Friday Night Services in a Hockey Cathedral

Prior to Friday, I’d made one lone visit to Hersheypark Arena, and stripped to its event-less essence then, it nonetheless made such an impression on me that I felt compelled to research it and write up my admiration (‘An Eternal Home for the Hockey Heart‘). At the time I was riddled with regret at my failure to see live hockey contested in such a shrine. So you can imagine my elation last week when I learned that the Hershey Bears would open their 2008 training camp with a Friday night skate at the old barn.
There was no way I was going to miss that.
From my visit last year I could tell that the arena, built in 1936, was designed for hockey. That made it distinctive as arenas go, but it also helped make me fall in love with it. As in, love at first sight. But Friday night allowed me to see what hockey actually looked like in there. The arena’s seats are inordinately steeply pitched, placing every spectator right on top of the fast action, and while it’s a bit of a cliche to say that there’s not a bad seat in the house, I actually tested out that hunch Friday night. I climbed up to the very top row at center ice, section 70, row P, sat in an aisle seat, and fell in love with the view. I’d equate that perch to the center ice view from the front row of Verizon Center’s club level — except the Hersheyarena view is more intimate.
I loved how the first four rows surrounding the glass at Hersheyarena are the original wood-backed seats installed some 70 years ago. I sat in one of them most of the evening.
I was also struck by the charm of two media boxes inset within two center ice sections and opposite one another, one presumably for print press and the other for broadcast, approximately halfway up the arena. What a perfect vantage those reporters had. And if I wasn’t already lucky enough Friday, I had the company of Patriot News Bears’ beat reporter Tim Leone, who actually covered the team for his paper in the old barn. Tim initially sat down in his old media box perch, and I snapped a pic of the moment.
The skate Friday night was set for 7:00. Around 5:00 players began arriving at the modern and stylish Giant Center for their physicals. Many of them of course had only been informed of their assignment to Hershey earlier that day, back in D.C., and rode up I-83 for the first Bears’ skate. Near 6:45 I noticed the first players walk into the old arena fully dressed, gear bags slung over their shoulders, sticks in hand. The scene reminded me of beer leaguers casually arriving for their weekly skate at the neighborhood rink. You could say that I was really diggin this assignment at this point.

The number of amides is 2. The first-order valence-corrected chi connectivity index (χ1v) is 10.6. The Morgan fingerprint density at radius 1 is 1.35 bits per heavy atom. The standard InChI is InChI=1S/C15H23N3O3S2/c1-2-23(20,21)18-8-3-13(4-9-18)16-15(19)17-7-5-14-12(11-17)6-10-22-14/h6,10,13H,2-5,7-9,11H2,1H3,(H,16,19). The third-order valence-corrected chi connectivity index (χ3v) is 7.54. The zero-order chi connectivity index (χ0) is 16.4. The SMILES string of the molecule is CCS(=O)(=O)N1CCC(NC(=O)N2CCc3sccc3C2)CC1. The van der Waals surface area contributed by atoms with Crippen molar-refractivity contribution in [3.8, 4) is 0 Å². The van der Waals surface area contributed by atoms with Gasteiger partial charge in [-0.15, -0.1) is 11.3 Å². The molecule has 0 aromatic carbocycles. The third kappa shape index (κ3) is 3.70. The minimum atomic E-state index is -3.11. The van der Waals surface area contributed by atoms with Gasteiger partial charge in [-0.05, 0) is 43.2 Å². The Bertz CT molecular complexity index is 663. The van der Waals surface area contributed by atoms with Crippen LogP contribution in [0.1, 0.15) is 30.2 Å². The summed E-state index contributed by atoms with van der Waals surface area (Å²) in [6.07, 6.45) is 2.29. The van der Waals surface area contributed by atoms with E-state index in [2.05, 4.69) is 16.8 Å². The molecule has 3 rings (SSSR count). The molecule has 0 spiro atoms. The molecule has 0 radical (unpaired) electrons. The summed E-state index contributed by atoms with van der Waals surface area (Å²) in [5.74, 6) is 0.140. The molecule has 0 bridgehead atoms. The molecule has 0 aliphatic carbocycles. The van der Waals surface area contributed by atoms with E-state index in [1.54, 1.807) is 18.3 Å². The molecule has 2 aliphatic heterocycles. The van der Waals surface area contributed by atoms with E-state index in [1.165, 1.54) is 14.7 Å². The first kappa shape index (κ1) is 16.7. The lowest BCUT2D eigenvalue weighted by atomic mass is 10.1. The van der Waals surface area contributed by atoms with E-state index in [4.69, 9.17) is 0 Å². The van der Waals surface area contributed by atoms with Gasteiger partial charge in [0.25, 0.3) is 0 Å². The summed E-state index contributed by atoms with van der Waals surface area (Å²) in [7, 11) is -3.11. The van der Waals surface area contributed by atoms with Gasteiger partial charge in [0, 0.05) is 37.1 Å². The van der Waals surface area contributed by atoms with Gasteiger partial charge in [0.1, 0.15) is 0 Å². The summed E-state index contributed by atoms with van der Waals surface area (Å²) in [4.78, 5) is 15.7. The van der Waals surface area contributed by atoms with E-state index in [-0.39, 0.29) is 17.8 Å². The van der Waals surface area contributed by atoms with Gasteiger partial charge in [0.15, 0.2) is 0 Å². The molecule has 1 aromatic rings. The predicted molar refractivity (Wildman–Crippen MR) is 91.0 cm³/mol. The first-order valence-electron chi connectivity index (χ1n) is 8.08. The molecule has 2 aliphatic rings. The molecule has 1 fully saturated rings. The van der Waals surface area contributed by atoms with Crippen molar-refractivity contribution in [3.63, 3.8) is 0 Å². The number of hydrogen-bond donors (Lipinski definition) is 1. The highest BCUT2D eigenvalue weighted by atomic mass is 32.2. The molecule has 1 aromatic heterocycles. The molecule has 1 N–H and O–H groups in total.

Ice at Hersheyarena had only been laid down recently, without the benefit of a base white paint job, so when spectators first arrived and looked down at the surface they saw only red and blue circle and line markings atop the grey of the arena’s surface slab. One new Bear walked in, looked down, and said to a teammate, “Where’s the ice?”
The ice was actually decent. It was appropriately cool in the arena. Snow during the practice session built up on the surface fast; Coach Woods had the arena maintenance staff bring the Zamboni out to resurface after just 40 minutes of practice.
Tim Leone, one of the best hockey reporters in America
Coach Woods had the Bears execute rather basic drills that lasted a solid 90 minutes, but in truth, he could have gathered his troops by his strategy board for the entirety of the evening, without any skating, shooting, and hitting at all, and I’d have been speechlessly enthralled. I was moved by Hersheyarena’s structural elegance for hockey. It’s positively true that time and age have wrought havoc upon the structure — a visitor can easily detect ceiling chipping and erosion and the pernicious effects that moisture has had in nooks and crannies about the rink. Still, the arena’s functional essence for hockey is unspoiled. And timeless.
I found myself feeling transported back in time, even seated hard by the glass and seeing so many of the present Washington Capitals’ future, outfitted in modern gear, skating hard and fast before me.
Frank Sinatra once played Hersheypark Arena. Near 9:00, after Andrew Gordon had once again been the last player to exit the ice, and as the Zamboni began its evening-ending repairs, I was wholly reluctant to exit this special venue, and I could actually imagine handlers leading a fedora-ed Chairman through the underbelly of the arena to his pre-show lounge area. Leone told me that concerts weren’t known to sound real strong in the arena, but I wager that Old Blue Eyes left ’em happy on that night.